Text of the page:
One thing that interested me with this frat was Xander's automatic dislike of them and of what they stood for -- wealth, social ease, privilege, but also bullying, a hierarchical system that left guys like him at the bottom of the totem pole. I'd have been curious to see the show pursue that more, especially given the class valences that are suggested in Xander's family/life.
Spaced Out Looneyspacedoutlooney on June 15th, 2006 09:08 pm (UTC)
I interpret the "I wanna die" remark as Buffy's assertion that kissing Angel is as good as it gets for her -- the zenith of her human experience on Earth. (I know I'm conflating it with a friend of mine's brief wish that at the end of a wonderful family vacation, they would all run off a cliff to perish immediately and painlessly; not long after her husband left her, and he is now seriously ill.)

Hmm. That's the first explanation that makes sense to me. I could see that. The only other thing I could think of was along the lines of entrenous88's discussion of deathwishes and such, but the only problem with that is that this is early yet in the series and Buffy is really not that self aware.
zandra_x on June 15th, 2006 05:47 pm (UTC)
This episode is hard for me to watch because I’m such a Xander lover (Xanderite? Xanderian?) and I hate to see him mocked at the frat party.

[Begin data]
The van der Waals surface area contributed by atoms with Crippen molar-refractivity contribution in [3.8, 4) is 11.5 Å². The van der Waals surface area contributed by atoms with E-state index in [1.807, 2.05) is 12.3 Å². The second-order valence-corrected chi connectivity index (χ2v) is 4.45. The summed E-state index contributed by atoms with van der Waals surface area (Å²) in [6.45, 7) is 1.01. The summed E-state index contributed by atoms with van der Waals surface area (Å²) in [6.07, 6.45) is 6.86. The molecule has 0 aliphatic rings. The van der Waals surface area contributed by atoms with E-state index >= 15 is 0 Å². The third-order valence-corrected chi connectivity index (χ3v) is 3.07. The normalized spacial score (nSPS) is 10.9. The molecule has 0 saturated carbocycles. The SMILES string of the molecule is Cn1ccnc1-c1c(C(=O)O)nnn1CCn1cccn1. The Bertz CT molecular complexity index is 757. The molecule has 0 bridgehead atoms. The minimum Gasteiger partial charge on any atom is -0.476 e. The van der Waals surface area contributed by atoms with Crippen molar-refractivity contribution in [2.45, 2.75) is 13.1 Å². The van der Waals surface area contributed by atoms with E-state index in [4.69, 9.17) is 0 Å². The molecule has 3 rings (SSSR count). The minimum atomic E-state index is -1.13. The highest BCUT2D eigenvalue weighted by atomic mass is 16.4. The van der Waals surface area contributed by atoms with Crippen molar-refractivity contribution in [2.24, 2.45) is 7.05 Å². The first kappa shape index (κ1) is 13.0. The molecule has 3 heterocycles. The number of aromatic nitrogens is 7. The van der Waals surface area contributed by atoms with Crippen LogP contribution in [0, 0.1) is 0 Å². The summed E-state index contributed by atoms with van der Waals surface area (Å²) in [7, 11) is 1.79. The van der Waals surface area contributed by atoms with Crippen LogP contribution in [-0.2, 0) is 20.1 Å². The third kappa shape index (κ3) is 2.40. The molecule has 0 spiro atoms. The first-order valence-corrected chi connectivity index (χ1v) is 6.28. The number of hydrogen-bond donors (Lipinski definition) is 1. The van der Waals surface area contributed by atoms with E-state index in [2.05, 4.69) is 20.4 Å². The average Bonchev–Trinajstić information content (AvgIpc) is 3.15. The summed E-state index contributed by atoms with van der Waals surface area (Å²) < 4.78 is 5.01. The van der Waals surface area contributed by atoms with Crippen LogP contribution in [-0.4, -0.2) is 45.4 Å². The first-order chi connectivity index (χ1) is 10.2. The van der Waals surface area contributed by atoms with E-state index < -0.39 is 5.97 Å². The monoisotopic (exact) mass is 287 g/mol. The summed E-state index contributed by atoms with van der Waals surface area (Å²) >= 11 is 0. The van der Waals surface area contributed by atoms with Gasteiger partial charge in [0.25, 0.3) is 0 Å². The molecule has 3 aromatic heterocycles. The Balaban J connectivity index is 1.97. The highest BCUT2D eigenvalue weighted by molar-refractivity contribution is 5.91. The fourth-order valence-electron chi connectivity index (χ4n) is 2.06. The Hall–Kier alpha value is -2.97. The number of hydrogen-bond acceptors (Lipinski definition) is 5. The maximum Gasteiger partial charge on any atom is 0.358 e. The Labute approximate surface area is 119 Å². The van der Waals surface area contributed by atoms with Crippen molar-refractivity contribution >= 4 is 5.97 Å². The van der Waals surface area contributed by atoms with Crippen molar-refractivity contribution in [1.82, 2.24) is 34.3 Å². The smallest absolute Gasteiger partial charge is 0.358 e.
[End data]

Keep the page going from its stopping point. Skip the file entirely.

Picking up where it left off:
What I do find fascinating, though, is the continuing benign attitude the characters have of Angel.

Willow: You two are so right for each other. Except for the, uh...

Buffy: Vampire thing.

Willow: That doesn't make him a bad person. Necessarily.

Well, yes, Willow, it does. A vampire is the quintessential bad person. Has Angel given the gang any reason to justify this abiding faith in him? Is his simply not biting anybody that they know of enough? He’s floated around, turning up on occasion when Buffy is in trouble; usually though he not a reliable, predictable friend-in-need (though I could see why ME wouldn’t want him there all the time; that would look too much like he was rescuing Buffy and take away from her story.). But he disappears when Buffy has to confront Spike, when it was Angel himself who confirms the danger Spike represents.

At this point the gang only has Angel’s version of his having a soul. I, for one, think Giles, at least, should be a little more wary.
Spaced Out Looneyspacedoutlooney on June 15th, 2006 09:16 pm (UTC)